Sydney, Australia based enterprise software company Atlassian has acquired OpsGenie for $295 million. OpsGenie is a service that sends engineers alerts when there are software and website outages.
“We view the IT market as a major opportunity for Atlassian,” said Atlassian co-founder and co-CEO Scott Farquhar in a statement. “We’re committed to supporting the needs of IT teams across companies of all sizes, and helping them quickly address service issues is critical. OpsGenie helps companies react to the flood of alerts they’re receiving in a much smarter way.”
According to Bloomberg, OpsGenie is going to integrate with Atlassian’s information technology service management product called Jira Ops. Jira Ops helps IT workers in tracking outages in order to minimize downtime.
IT outages and downtime is costing North American organizations about $700 billion per year says a report by IHS. This was determined through a report exploring the frequency, length, cost and causes of information and communication technology downtime experienced by a number of organizations. It could range from $1 million a year for mid-size companies to more than $60 million for larger enterprises.
“At OpsGenie, we saw an opportunity to help companies whose response to critical IT issues was slowed by inefficient, outdated processes and technology,” added OpsGenie co-founder and CEO Berkay Mollamustafaoglu. “We have dramatically grown our customer base to more than 3,000 around the world, and have built an outstanding team. We’re excited to join the Atlassian family and continue to help our customers cope with increasingly complex operational challenges.” OpsGenie’s 3,000 customers — which includes 7-Eleven and Expedia — will be absorbed into Atlassian going forward.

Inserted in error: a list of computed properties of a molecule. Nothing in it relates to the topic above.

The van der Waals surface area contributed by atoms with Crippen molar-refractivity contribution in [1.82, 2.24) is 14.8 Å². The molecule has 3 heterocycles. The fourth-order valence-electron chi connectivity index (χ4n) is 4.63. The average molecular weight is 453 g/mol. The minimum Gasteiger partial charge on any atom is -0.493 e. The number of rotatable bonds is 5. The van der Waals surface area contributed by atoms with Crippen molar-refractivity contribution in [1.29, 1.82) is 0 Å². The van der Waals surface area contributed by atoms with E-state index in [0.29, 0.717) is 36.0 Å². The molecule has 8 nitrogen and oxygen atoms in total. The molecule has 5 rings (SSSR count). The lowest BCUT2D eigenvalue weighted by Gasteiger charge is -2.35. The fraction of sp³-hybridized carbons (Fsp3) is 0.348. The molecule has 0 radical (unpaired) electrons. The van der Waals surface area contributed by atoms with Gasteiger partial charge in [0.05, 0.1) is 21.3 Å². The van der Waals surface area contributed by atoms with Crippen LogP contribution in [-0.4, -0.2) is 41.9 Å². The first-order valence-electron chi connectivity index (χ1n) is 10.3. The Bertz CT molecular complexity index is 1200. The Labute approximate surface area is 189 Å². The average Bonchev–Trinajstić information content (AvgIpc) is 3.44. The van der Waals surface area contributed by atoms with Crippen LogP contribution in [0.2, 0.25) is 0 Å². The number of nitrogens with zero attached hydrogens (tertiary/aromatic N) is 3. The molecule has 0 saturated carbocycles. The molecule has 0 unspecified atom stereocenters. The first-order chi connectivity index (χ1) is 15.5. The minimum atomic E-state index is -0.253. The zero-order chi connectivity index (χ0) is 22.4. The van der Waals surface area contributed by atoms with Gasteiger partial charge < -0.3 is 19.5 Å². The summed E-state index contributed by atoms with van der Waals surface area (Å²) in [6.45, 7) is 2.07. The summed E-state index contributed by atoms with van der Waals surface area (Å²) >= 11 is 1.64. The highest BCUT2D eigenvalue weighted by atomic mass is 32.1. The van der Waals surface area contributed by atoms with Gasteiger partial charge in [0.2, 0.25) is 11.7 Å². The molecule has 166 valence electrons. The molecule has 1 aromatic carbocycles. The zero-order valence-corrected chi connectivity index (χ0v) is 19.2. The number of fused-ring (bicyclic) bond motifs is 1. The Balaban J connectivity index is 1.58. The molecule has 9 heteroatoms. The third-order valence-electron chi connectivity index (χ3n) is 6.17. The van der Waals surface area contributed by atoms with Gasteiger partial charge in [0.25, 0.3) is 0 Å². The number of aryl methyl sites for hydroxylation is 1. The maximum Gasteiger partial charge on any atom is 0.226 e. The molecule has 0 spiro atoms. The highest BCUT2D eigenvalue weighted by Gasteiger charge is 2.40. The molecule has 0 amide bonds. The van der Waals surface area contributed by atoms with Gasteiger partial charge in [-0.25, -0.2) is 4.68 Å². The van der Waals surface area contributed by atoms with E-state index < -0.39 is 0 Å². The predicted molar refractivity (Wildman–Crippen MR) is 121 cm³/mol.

Atlassian also recently set up a strategic partnership with Slack, an enterprise collaboration company that it considers having a “spirited yet friendly competition.” Atlassian made an equity investment in Slack. And Slack acquired the IP for Atlassian’s Stride and Hipchat Cloud products, both of which the company discontinued.
OpsGenie raised $10 million in Series A venture capital funding prior to the acquisition. Battery Ventures led that round of funding.